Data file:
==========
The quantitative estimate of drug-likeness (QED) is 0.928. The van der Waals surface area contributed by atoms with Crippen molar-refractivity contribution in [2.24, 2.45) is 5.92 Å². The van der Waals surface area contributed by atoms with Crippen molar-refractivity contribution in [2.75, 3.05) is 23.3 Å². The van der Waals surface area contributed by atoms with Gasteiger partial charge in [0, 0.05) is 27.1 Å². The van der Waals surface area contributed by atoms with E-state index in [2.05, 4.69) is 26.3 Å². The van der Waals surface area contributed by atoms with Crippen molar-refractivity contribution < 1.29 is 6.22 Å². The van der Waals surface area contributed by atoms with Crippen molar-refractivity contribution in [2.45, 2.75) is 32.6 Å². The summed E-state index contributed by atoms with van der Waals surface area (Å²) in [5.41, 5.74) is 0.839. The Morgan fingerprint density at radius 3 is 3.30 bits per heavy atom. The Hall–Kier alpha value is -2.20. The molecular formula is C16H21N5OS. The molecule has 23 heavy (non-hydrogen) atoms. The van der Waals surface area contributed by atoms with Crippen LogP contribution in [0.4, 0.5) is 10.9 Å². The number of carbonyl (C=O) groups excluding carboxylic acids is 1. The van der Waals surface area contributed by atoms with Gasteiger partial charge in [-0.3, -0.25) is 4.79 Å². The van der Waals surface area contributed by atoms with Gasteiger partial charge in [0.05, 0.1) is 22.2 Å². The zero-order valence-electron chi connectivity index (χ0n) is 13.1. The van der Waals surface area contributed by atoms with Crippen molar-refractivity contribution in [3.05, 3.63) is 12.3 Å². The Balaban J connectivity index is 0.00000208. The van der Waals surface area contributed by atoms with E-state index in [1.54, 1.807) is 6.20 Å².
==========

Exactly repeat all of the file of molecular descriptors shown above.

The quantitative estimate of drug-likeness (QED) is 0.928. The van der Waals surface area contributed by atoms with Crippen molar-refractivity contribution in [2.24, 2.45) is 5.92 Å². The van der Waals surface area contributed by atoms with Crippen molar-refractivity contribution in [2.75, 3.05) is 23.3 Å². The van der Waals surface area contributed by atoms with Gasteiger partial charge in [0, 0.05) is 27.1 Å². The van der Waals surface area contributed by atoms with E-state index in [2.05, 4.69) is 26.3 Å². The van der Waals surface area contributed by atoms with Crippen molar-refractivity contribution < 1.29 is 6.22 Å². The van der Waals surface area contributed by atoms with Crippen molar-refractivity contribution in [2.45, 2.75) is 32.6 Å². The summed E-state index contributed by atoms with van der Waals surface area (Å²) in [5.41, 5.74) is 0.839. The Morgan fingerprint density at radius 3 is 3.30 bits per heavy atom. The Hall–Kier alpha value is -2.20. The molecular formula is C16H21N5OS. The molecule has 23 heavy (non-hydrogen) atoms. The van der Waals surface area contributed by atoms with Crippen LogP contribution in [0.4, 0.5) is 10.9 Å². The number of carbonyl (C=O) groups excluding carboxylic acids is 1. The van der Waals surface area contributed by atoms with Gasteiger partial charge in [-0.3, -0.25) is 4.79 Å². The van der Waals surface area contributed by atoms with Gasteiger partial charge in [0.05, 0.1) is 22.2 Å². The zero-order valence-electron chi connectivity index (χ0n) is 13.1. The van der Waals surface area contributed by atoms with Crippen molar-refractivity contribution in [3.05, 3.63) is 12.3 Å². The Balaban J connectivity index is 0.00000208. The van der Waals surface area contributed by atoms with E-state index in [1.54, 1.807) is 6.20 Å².